Introduction – WSL 2 on Windows 10 introduced the ability to run a native linux kernel on your computer while using Windows 10 as your main operating system. Instead of emulating a Linux kernel, like WSL 1 does, WSL 2 uses a lightweight hypervisor to run linux in parallel with Windows.
To be able to run WSL 2 on Windows 10, installation of Windows 10 feature update 2004 is required.
An explanation on how to enable WSL2 support can be found on the page detailing how to create a Gentoo instance on WSL2.
Any Linux distribution on Windows? – Yes, you can run any distribution of Linux on WSL quickly and easily, provided that:
1) a Docker image for that distribution is available.
2) you install your distribution as normal in a virtual machine first
For the Docker method
docker pull <image name for your Linux distro> docker create --name <distro> <image name for your distro> docker export -o <distro>.tar <distro> wsl --import "<distro>" "<location for your wsl distro>" "PATH/TO/<distro>.tar" --version 2
How does it work – The first line, the docker pull, downloads the docker image to your computer. This can be any image, as long as it is Linux based, but since you are trying to get a specific Linux distribution for use in WSL, the assumption is it is an image for a Linux distro.
The second line, the docker create, creates the docker container. It doesn’t start it, it just creates it so you don’t have to worry about containers all of a sudden taking up resources/
The third line, the docker export, dumps the container into a tar archive. This is the file we need for WSL and contains the entire Linux distribution. At this point, you can throw away your docker container if you want as we do not need it anymore.
Lastly, we are importing the tar archive we created from the docker container into WSL. We can now boot our newly created Linux distro of our choice in WSL and use it, modify it and work it like we want to.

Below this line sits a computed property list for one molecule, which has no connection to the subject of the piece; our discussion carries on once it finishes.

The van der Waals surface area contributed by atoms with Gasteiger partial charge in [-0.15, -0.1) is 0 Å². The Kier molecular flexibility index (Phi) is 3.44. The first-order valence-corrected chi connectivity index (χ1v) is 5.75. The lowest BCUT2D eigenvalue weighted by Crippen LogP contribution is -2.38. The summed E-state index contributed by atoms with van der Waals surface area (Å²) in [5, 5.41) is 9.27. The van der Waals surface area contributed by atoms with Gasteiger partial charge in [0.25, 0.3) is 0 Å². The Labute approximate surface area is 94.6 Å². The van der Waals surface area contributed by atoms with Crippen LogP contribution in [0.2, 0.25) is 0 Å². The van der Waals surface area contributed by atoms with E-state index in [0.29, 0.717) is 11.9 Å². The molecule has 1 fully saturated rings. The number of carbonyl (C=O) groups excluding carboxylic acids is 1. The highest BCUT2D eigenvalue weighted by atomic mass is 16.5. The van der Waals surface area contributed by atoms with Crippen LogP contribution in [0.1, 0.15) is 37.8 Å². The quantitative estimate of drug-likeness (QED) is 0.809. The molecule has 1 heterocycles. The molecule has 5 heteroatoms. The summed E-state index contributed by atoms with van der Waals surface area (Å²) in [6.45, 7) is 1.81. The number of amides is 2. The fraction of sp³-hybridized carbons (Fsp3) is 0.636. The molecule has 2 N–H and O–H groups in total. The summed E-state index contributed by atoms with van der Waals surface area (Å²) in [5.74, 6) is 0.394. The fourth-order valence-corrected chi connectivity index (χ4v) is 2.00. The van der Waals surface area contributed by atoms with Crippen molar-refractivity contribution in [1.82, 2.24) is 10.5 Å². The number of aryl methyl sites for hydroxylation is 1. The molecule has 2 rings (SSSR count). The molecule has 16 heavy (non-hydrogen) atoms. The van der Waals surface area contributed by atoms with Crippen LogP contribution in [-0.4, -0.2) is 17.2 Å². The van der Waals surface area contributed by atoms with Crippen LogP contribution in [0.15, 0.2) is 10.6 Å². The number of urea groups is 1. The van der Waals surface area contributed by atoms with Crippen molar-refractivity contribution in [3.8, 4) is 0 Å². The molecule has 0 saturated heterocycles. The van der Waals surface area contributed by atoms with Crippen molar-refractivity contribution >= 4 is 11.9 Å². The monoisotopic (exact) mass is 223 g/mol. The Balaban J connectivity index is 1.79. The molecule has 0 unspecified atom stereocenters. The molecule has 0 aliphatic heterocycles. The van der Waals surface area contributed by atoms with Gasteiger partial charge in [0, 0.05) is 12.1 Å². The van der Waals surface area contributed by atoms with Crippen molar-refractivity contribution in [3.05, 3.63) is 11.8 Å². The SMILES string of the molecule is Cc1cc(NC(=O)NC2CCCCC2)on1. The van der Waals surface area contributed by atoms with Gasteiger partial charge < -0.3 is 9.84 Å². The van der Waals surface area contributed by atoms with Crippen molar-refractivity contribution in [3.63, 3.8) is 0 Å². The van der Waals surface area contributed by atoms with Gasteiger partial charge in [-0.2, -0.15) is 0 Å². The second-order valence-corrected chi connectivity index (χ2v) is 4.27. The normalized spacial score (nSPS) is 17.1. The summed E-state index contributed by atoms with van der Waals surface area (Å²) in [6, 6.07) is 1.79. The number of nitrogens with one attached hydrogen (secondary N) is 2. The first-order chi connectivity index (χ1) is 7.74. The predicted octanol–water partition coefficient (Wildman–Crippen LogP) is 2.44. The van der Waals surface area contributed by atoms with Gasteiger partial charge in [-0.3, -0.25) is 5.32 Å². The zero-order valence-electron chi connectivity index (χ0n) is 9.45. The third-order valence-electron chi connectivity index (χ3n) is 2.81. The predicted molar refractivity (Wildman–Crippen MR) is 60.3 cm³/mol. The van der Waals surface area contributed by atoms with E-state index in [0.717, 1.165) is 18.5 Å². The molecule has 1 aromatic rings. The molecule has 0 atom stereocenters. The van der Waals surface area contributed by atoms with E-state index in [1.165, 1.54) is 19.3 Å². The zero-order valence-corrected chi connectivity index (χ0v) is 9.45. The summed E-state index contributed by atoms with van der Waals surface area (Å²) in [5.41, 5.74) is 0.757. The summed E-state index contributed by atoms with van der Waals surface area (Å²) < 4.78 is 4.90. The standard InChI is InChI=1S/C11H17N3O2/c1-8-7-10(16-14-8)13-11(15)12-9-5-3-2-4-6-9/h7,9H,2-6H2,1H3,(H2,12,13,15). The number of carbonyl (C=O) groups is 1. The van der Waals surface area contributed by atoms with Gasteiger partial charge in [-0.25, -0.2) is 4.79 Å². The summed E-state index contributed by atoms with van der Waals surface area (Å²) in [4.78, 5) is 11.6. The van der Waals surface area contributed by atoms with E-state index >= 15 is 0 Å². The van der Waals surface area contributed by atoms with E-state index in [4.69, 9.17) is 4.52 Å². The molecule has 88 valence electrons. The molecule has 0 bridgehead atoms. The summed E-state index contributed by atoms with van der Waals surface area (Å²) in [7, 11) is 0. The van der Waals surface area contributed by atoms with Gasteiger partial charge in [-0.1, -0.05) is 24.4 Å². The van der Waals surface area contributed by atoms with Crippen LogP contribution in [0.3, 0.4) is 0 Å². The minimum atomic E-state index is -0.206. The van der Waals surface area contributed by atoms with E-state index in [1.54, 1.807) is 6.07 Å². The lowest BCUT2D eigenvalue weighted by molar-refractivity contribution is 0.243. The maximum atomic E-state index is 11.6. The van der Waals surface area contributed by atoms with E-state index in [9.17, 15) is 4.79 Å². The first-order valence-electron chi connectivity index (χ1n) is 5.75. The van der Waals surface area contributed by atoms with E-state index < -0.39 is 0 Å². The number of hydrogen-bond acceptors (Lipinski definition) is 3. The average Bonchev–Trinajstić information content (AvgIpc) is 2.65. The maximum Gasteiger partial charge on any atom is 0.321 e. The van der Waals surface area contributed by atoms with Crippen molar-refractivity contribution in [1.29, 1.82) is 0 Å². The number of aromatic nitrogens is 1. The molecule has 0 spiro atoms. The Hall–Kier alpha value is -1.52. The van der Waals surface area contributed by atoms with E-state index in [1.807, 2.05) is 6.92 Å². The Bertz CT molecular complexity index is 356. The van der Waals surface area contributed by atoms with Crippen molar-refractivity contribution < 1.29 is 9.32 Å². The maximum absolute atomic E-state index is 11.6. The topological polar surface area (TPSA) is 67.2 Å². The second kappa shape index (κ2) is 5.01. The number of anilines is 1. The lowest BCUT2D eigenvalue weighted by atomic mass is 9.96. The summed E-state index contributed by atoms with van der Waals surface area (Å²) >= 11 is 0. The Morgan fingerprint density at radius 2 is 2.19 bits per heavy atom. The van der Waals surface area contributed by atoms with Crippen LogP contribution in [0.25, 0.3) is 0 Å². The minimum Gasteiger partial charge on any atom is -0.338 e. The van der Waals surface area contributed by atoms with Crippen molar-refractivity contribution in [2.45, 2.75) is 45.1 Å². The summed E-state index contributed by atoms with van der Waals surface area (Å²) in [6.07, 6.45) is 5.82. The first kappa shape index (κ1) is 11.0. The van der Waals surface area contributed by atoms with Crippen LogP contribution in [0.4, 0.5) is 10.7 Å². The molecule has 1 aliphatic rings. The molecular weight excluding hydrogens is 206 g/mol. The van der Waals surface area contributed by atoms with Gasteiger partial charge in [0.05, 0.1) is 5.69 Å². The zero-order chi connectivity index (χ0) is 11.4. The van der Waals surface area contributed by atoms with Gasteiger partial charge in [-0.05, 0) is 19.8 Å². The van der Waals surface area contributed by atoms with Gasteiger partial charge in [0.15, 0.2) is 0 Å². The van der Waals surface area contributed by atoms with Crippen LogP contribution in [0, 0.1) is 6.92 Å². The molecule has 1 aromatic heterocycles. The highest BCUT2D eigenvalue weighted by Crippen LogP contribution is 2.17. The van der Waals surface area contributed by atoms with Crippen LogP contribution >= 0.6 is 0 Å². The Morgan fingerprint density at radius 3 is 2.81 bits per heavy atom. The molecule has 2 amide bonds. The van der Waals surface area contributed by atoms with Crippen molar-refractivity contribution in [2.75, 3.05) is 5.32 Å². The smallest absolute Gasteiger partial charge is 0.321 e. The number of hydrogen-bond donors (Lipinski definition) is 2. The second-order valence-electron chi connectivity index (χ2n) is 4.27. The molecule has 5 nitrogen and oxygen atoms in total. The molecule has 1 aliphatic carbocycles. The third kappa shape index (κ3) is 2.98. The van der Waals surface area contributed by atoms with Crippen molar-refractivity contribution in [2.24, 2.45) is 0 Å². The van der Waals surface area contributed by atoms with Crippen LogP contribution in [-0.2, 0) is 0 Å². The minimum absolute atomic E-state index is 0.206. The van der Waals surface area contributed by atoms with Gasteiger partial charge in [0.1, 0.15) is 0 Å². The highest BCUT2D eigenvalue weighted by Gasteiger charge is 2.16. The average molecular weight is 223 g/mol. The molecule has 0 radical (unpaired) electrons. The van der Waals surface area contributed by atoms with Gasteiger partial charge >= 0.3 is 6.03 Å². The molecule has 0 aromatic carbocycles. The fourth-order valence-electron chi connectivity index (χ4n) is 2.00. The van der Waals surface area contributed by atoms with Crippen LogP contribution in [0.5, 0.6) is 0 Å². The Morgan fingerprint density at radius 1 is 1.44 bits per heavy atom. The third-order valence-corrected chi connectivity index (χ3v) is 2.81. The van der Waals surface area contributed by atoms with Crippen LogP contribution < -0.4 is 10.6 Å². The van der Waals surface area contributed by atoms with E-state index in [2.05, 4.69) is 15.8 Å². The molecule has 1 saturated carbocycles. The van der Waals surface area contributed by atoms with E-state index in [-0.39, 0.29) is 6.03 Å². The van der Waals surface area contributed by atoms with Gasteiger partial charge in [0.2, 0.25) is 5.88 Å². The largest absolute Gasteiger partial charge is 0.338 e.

NOTE: This process works in reverse as well! If you want to create and use a docker image from any WSL2 instance you have created you can simply export the WSL distro to a tar archive and import that into Docker and fire it up!
For the virtual machine method
After you have installed the virtual machine, log into the virtual machine and issue the following commands.
Note: this also works for physical Linux machine or dual boot system where you want to copy the Linux system to WSL!
$ sudo su - # cd / # tar -cpzf backup.tar.gz --exclude=/backup.tar.gz --exclude=/proc --exclude=/tmp --exclude=/mnt --exclude=/dev --exclude=/sys /
This will create a tar archive of the entire system. This can get quite big, especially if you are doing this from a previously installed system and not a clean, base install so make sure you have enough space to save it.
When the tar file has been created, copy it to your Windows machine somehow and issue the following command:
wsl --import "<Your_Distro_Name>" "<Location_to_store_your_Distro>" "PATH/TO/<archive.tar>" --version 2
This will create the WSL instance by side-loading it and you can start it by issueing wsl.exe -d <Your_Distro_Name> or by opening Windows Terminal; it should already be listed in the dropdown menu as one of the options.